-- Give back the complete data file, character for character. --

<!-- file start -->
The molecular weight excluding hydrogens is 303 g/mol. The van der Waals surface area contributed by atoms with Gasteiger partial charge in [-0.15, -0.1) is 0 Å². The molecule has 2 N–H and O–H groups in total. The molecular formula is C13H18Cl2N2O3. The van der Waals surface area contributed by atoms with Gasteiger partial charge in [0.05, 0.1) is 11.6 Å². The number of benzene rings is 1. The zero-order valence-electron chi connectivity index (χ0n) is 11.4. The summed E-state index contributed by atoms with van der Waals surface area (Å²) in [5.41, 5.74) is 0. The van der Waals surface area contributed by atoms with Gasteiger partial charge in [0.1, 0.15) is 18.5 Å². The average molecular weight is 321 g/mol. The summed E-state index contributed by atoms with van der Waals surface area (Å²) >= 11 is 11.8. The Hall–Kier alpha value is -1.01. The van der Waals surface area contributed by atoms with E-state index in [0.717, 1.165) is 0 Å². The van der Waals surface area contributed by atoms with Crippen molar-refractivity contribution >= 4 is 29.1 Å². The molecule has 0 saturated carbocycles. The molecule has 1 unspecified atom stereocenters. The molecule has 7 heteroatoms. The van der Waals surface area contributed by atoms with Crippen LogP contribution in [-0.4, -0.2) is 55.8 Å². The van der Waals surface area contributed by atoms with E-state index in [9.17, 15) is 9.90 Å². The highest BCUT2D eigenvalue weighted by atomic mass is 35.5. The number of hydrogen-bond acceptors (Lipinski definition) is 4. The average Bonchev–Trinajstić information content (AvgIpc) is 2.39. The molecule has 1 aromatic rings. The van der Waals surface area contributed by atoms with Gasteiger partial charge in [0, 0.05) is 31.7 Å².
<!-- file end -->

The molecular weight excluding hydrogens is 303 g/mol. The van der Waals surface area contributed by atoms with Gasteiger partial charge in [-0.15, -0.1) is 0 Å². The molecule has 2 N–H and O–H groups in total. The molecular formula is C13H18Cl2N2O3. The van der Waals surface area contributed by atoms with Gasteiger partial charge in [0.05, 0.1) is 11.6 Å². The number of benzene rings is 1. The zero-order valence-electron chi connectivity index (χ0n) is 11.4. The summed E-state index contributed by atoms with van der Waals surface area (Å²) in [5.41, 5.74) is 0. The van der Waals surface area contributed by atoms with Gasteiger partial charge in [0.1, 0.15) is 18.5 Å². The average molecular weight is 321 g/mol. The summed E-state index contributed by atoms with van der Waals surface area (Å²) >= 11 is 11.8. The Hall–Kier alpha value is -1.01. The van der Waals surface area contributed by atoms with E-state index in [0.717, 1.165) is 0 Å². The van der Waals surface area contributed by atoms with Crippen molar-refractivity contribution >= 4 is 29.1 Å². The molecule has 0 saturated carbocycles. The molecule has 1 unspecified atom stereocenters. The molecule has 7 heteroatoms. The van der Waals surface area contributed by atoms with Crippen LogP contribution in [-0.4, -0.2) is 55.8 Å². The van der Waals surface area contributed by atoms with E-state index in [9.17, 15) is 9.90 Å². The highest BCUT2D eigenvalue weighted by atomic mass is 35.5. The number of hydrogen-bond acceptors (Lipinski definition) is 4. The average Bonchev–Trinajstić information content (AvgIpc) is 2.39. The molecule has 1 aromatic rings. The van der Waals surface area contributed by atoms with Gasteiger partial charge in [0, 0.05) is 31.7 Å².